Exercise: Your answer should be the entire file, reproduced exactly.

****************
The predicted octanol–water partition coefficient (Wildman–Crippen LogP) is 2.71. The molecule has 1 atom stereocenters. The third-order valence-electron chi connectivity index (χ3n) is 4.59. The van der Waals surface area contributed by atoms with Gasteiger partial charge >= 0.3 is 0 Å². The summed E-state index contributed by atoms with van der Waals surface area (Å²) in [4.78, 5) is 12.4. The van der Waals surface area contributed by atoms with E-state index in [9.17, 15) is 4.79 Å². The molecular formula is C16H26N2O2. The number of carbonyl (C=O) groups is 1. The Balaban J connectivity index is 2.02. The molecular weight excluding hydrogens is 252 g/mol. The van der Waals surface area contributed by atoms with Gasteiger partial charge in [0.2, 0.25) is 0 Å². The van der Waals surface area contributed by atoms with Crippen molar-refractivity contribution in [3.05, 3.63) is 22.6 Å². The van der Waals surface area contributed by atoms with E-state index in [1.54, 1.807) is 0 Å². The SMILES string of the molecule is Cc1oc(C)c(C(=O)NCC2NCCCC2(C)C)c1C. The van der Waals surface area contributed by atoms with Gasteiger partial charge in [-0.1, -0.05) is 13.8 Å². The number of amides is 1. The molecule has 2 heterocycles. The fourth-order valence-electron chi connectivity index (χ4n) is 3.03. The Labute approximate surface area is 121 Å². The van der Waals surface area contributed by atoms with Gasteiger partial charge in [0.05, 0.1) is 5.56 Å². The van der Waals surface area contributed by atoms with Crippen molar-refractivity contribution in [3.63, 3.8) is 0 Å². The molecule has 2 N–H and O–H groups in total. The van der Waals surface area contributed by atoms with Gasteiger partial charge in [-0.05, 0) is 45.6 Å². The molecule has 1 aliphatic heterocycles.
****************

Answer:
The predicted octanol–water partition coefficient (Wildman–Crippen LogP) is 2.71. The molecule has 1 atom stereocenters. The third-order valence-electron chi connectivity index (χ3n) is 4.59. The van der Waals surface area contributed by atoms with Gasteiger partial charge >= 0.3 is 0 Å². The summed E-state index contributed by atoms with van der Waals surface area (Å²) in [4.78, 5) is 12.4. The van der Waals surface area contributed by atoms with E-state index in [9.17, 15) is 4.79 Å². The molecular formula is C16H26N2O2. The number of carbonyl (C=O) groups is 1. The Balaban J connectivity index is 2.02. The molecular weight excluding hydrogens is 252 g/mol. The van der Waals surface area contributed by atoms with Gasteiger partial charge in [0.2, 0.25) is 0 Å². The van der Waals surface area contributed by atoms with Crippen molar-refractivity contribution in [3.05, 3.63) is 22.6 Å². The van der Waals surface area contributed by atoms with E-state index in [1.54, 1.807) is 0 Å². The SMILES string of the molecule is Cc1oc(C)c(C(=O)NCC2NCCCC2(C)C)c1C. The van der Waals surface area contributed by atoms with Gasteiger partial charge in [-0.1, -0.05) is 13.8 Å². The number of amides is 1. The molecule has 2 heterocycles. The fourth-order valence-electron chi connectivity index (χ4n) is 3.03. The Labute approximate surface area is 121 Å². The van der Waals surface area contributed by atoms with Gasteiger partial charge in [0.05, 0.1) is 5.56 Å². The van der Waals surface area contributed by atoms with Crippen molar-refractivity contribution in [3.63, 3.8) is 0 Å². The molecule has 2 N–H and O–H groups in total. The van der Waals surface area contributed by atoms with Gasteiger partial charge in [-0.05, 0) is 45.6 Å². The molecule has 1 aliphatic heterocycles.